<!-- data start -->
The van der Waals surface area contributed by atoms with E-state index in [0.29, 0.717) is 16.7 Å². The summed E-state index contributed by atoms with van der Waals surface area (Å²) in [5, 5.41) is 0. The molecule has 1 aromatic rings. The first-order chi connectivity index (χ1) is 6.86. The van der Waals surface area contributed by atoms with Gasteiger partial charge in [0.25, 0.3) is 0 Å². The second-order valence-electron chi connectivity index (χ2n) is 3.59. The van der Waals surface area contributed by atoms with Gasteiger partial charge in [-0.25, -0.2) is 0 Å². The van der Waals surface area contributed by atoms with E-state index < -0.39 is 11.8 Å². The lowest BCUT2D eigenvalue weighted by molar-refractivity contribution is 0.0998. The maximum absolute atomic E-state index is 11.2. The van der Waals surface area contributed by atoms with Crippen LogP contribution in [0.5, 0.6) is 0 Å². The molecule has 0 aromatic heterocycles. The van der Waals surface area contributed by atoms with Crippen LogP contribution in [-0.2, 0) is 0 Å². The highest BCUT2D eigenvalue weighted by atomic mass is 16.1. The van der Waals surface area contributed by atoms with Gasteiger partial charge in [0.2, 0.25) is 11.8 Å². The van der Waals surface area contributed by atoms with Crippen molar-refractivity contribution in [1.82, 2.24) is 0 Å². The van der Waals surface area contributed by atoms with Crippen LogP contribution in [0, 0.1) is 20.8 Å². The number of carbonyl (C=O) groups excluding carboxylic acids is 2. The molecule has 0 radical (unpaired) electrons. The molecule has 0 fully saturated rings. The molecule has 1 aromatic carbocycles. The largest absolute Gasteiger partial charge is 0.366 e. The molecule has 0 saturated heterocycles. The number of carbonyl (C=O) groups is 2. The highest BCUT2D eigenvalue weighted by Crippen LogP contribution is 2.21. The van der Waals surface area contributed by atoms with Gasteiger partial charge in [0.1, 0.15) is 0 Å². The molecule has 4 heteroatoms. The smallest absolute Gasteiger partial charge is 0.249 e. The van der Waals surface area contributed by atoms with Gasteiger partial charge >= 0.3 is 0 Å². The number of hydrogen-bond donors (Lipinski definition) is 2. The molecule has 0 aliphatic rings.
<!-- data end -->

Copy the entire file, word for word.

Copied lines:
The van der Waals surface area contributed by atoms with E-state index in [0.29, 0.717) is 16.7 Å². The summed E-state index contributed by atoms with van der Waals surface area (Å²) in [5, 5.41) is 0. The molecule has 1 aromatic rings. The first-order chi connectivity index (χ1) is 6.86. The van der Waals surface area contributed by atoms with Gasteiger partial charge in [0.25, 0.3) is 0 Å². The second-order valence-electron chi connectivity index (χ2n) is 3.59. The van der Waals surface area contributed by atoms with Gasteiger partial charge in [-0.25, -0.2) is 0 Å². The van der Waals surface area contributed by atoms with E-state index < -0.39 is 11.8 Å². The lowest BCUT2D eigenvalue weighted by molar-refractivity contribution is 0.0998. The maximum absolute atomic E-state index is 11.2. The van der Waals surface area contributed by atoms with Crippen LogP contribution in [0.5, 0.6) is 0 Å². The molecule has 0 aromatic heterocycles. The van der Waals surface area contributed by atoms with Crippen LogP contribution in [-0.2, 0) is 0 Å². The highest BCUT2D eigenvalue weighted by atomic mass is 16.1. The van der Waals surface area contributed by atoms with Gasteiger partial charge in [0.2, 0.25) is 11.8 Å². The van der Waals surface area contributed by atoms with Crippen molar-refractivity contribution in [1.82, 2.24) is 0 Å². The van der Waals surface area contributed by atoms with Crippen LogP contribution in [0, 0.1) is 20.8 Å². The number of carbonyl (C=O) groups excluding carboxylic acids is 2. The molecule has 0 radical (unpaired) electrons. The molecule has 0 fully saturated rings. The molecule has 1 aromatic carbocycles. The largest absolute Gasteiger partial charge is 0.366 e. The molecule has 0 saturated heterocycles. The number of carbonyl (C=O) groups is 2. The highest BCUT2D eigenvalue weighted by Crippen LogP contribution is 2.21. The van der Waals surface area contributed by atoms with Gasteiger partial charge in [0.1, 0.15) is 0 Å². The molecule has 4 heteroatoms. The smallest absolute Gasteiger partial charge is 0.249 e. The van der Waals surface area contributed by atoms with Gasteiger partial charge >= 0.3 is 0 Å². The number of hydrogen-bond donors (Lipinski definition) is 2. The molecule has 0 aliphatic rings.